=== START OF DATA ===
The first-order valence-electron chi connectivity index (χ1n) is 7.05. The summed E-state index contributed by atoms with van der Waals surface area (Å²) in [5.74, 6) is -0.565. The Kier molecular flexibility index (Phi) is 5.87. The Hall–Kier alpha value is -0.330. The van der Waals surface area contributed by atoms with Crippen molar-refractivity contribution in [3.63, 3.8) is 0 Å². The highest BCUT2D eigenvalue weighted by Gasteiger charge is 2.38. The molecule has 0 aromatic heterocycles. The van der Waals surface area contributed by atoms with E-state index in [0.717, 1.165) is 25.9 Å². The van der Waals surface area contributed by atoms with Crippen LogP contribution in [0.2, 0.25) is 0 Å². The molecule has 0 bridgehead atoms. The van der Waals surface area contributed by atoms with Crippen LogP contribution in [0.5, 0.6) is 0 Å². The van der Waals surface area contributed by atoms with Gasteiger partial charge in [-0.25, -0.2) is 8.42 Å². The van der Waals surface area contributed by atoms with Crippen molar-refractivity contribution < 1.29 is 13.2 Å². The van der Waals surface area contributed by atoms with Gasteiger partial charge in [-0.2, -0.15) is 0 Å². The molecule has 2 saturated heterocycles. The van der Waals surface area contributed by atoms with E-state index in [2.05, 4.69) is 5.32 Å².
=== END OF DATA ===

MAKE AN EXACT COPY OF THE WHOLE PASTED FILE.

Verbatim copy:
The first-order valence-electron chi connectivity index (χ1n) is 7.05. The summed E-state index contributed by atoms with van der Waals surface area (Å²) in [5.74, 6) is -0.565. The Kier molecular flexibility index (Phi) is 5.87. The Hall–Kier alpha value is -0.330. The van der Waals surface area contributed by atoms with Crippen molar-refractivity contribution in [3.63, 3.8) is 0 Å². The highest BCUT2D eigenvalue weighted by Gasteiger charge is 2.38. The molecule has 0 aromatic heterocycles. The van der Waals surface area contributed by atoms with E-state index in [0.717, 1.165) is 25.9 Å². The van der Waals surface area contributed by atoms with Crippen LogP contribution in [0.2, 0.25) is 0 Å². The molecule has 0 bridgehead atoms. The van der Waals surface area contributed by atoms with Crippen LogP contribution in [0.5, 0.6) is 0 Å². The van der Waals surface area contributed by atoms with Gasteiger partial charge in [-0.25, -0.2) is 8.42 Å². The van der Waals surface area contributed by atoms with Crippen molar-refractivity contribution < 1.29 is 13.2 Å². The van der Waals surface area contributed by atoms with Gasteiger partial charge in [-0.2, -0.15) is 0 Å². The molecule has 2 saturated heterocycles. The van der Waals surface area contributed by atoms with E-state index in [2.05, 4.69) is 5.32 Å².